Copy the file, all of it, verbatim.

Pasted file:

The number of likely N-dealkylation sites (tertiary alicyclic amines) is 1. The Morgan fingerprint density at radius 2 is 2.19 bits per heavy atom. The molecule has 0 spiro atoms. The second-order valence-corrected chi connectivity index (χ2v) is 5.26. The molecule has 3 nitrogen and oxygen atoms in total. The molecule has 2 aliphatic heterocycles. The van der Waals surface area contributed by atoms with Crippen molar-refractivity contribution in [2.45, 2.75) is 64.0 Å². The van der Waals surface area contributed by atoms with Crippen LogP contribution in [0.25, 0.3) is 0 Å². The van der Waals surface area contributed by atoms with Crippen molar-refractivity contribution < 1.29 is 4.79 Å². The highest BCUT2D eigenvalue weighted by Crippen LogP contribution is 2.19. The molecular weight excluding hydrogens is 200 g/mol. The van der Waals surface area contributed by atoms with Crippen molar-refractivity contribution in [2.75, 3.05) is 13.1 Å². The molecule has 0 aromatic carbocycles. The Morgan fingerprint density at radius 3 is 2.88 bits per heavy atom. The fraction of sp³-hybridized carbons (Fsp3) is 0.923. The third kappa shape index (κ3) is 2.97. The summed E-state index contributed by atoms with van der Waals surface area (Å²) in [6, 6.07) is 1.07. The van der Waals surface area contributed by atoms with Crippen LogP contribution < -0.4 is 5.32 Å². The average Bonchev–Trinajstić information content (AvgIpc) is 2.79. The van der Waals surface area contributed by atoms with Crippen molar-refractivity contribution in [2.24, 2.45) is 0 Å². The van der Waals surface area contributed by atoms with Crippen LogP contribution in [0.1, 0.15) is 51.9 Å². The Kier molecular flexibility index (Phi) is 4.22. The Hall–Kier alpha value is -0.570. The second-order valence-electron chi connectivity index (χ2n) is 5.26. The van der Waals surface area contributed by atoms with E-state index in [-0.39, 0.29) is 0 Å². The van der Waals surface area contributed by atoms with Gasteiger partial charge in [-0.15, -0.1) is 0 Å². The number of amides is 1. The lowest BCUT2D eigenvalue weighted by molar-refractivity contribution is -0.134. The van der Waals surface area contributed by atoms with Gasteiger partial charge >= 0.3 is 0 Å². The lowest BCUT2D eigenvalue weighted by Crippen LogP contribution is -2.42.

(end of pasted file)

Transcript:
The number of likely N-dealkylation sites (tertiary alicyclic amines) is 1. The Morgan fingerprint density at radius 2 is 2.19 bits per heavy atom. The molecule has 0 spiro atoms. The second-order valence-corrected chi connectivity index (χ2v) is 5.26. The molecule has 3 nitrogen and oxygen atoms in total. The molecule has 2 aliphatic heterocycles. The van der Waals surface area contributed by atoms with Crippen molar-refractivity contribution in [2.45, 2.75) is 64.0 Å². The van der Waals surface area contributed by atoms with Crippen LogP contribution in [0.25, 0.3) is 0 Å². The van der Waals surface area contributed by atoms with Crippen molar-refractivity contribution < 1.29 is 4.79 Å². The highest BCUT2D eigenvalue weighted by Crippen LogP contribution is 2.19. The molecular weight excluding hydrogens is 200 g/mol. The van der Waals surface area contributed by atoms with Crippen molar-refractivity contribution in [2.75, 3.05) is 13.1 Å². The molecule has 0 aromatic carbocycles. The Morgan fingerprint density at radius 3 is 2.88 bits per heavy atom. The fraction of sp³-hybridized carbons (Fsp3) is 0.923. The third kappa shape index (κ3) is 2.97. The summed E-state index contributed by atoms with van der Waals surface area (Å²) in [6, 6.07) is 1.07. The van der Waals surface area contributed by atoms with Crippen LogP contribution < -0.4 is 5.32 Å². The average Bonchev–Trinajstić information content (AvgIpc) is 2.79. The van der Waals surface area contributed by atoms with Crippen molar-refractivity contribution in [2.24, 2.45) is 0 Å². The van der Waals surface area contributed by atoms with Crippen LogP contribution in [0.1, 0.15) is 51.9 Å². The Kier molecular flexibility index (Phi) is 4.22. The Hall–Kier alpha value is -0.570. The second-order valence-electron chi connectivity index (χ2n) is 5.26. The van der Waals surface area contributed by atoms with E-state index in [-0.39, 0.29) is 0 Å². The van der Waals surface area contributed by atoms with Gasteiger partial charge in [-0.15, -0.1) is 0 Å². The number of amides is 1. The lowest BCUT2D eigenvalue weighted by molar-refractivity contribution is -0.134. The van der Waals surface area contributed by atoms with Gasteiger partial charge >= 0.3 is 0 Å². The lowest BCUT2D eigenvalue weighted by Crippen LogP contribution is -2.42.